There is a lot of discussion regarding the State’s budget and the crunch that is coming in the near future if things do not change. In the October 13, 2014 issue of the Bradners’ Alaska Economic Report, three trends are discussed that will cause an issue for the state after 2020.
It should be no surprise that the decline in oil production is of concern to many in Alaska. This is nothing new for the state, as the decline started in 1989. The past fiscal year saw the decline go from 6 percent to zero percent and there is hope that the new and increased activity on the North Slope will keep the decline flat for a few years. Scott Goldsmith, from UAA’s Institute of Social and Economic Research (ISER), predicts that production would have to increase 2 percent each year to make a dent in reducing the state deficit. One year of flat production is good, but far from the needed increase make a difference for the state budget.
In the past four months, the price of crude oil has gone from a healthy $110 per barrel down to below $90 per barrel in October. It is hard to say if the drop is only temporary or a more long term concern. The budget deficit for FY2015 will be increased if the price stays below $100 per barrel for an extended period of time. While lower prices are good for consumers, it is not good for the state. It is possible that prices will remain low because the supply is very high right now and demand has not risen to soak up the extra supply. It is simple Econ 101, the more supply that is available and the lower the demand, the lower the prices will be.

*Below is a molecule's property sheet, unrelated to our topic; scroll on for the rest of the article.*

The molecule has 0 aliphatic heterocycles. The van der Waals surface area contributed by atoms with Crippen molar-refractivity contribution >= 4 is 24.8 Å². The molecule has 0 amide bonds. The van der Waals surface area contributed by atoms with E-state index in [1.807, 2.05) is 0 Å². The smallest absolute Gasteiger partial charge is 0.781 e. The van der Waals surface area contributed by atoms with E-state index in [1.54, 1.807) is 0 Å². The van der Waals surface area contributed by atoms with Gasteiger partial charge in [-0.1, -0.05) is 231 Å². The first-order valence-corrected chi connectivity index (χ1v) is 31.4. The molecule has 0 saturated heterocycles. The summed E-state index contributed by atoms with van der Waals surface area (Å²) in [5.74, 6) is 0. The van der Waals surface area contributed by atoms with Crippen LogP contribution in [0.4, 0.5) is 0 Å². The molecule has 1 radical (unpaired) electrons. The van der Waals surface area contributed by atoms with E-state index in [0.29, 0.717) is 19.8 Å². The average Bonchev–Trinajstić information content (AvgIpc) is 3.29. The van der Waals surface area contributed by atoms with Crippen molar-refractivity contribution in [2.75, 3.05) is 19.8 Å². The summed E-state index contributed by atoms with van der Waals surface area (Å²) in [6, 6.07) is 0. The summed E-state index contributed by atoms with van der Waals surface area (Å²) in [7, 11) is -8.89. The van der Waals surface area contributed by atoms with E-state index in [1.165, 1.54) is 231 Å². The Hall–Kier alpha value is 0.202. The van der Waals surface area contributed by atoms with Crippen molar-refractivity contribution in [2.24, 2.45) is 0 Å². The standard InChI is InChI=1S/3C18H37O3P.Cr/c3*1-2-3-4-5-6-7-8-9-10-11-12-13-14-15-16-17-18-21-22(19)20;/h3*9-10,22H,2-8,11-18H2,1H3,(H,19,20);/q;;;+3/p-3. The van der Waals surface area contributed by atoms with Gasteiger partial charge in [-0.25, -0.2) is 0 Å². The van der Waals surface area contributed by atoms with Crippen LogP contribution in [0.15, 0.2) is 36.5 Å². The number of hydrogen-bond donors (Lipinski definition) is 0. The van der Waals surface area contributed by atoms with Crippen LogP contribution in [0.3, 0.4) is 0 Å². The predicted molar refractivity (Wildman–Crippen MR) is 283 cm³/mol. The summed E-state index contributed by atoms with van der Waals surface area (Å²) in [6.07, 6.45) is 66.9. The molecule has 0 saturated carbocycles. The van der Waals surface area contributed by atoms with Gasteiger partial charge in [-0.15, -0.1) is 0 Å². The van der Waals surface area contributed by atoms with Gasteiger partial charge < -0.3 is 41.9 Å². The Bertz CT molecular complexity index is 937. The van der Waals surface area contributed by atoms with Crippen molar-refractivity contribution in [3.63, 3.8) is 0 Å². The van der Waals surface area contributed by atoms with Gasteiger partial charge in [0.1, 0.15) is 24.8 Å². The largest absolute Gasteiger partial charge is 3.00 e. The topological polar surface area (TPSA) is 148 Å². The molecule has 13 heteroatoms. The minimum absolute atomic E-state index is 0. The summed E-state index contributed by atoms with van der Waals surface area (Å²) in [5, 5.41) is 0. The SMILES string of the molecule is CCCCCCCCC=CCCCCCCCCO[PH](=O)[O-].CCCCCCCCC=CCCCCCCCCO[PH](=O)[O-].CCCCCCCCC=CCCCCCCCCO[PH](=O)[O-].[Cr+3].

The final trend outlined by Bradner is more complex and involves the state’s operating budget. Last fiscal year, the state operating budget was $6.44 billion, which was up from $4.28 billion in FY10. According to the Legislative Finance Division, state operations spending, including agency budgets and other statewide operations, has almost doubled in the past 10 years. Much of the increases have been masked due to cuts to capital spending, but the increase is still visible.
With these three trends, there is much discussion about how to reign in the deficit. Many believe that a natural gas pipeline would save the state budget. If the project stays on track, it could be operating in the next ten years and would add significant revenue to the state’s stretched budget. Much will be revealed in the coming months/years on the progress of the gas pipeline. There will also be an update on the oil production forecast before the end of the year. This will hopefully show that the production increase seen at the end of FY14 has continued and that there is good news for the remainder of FY15.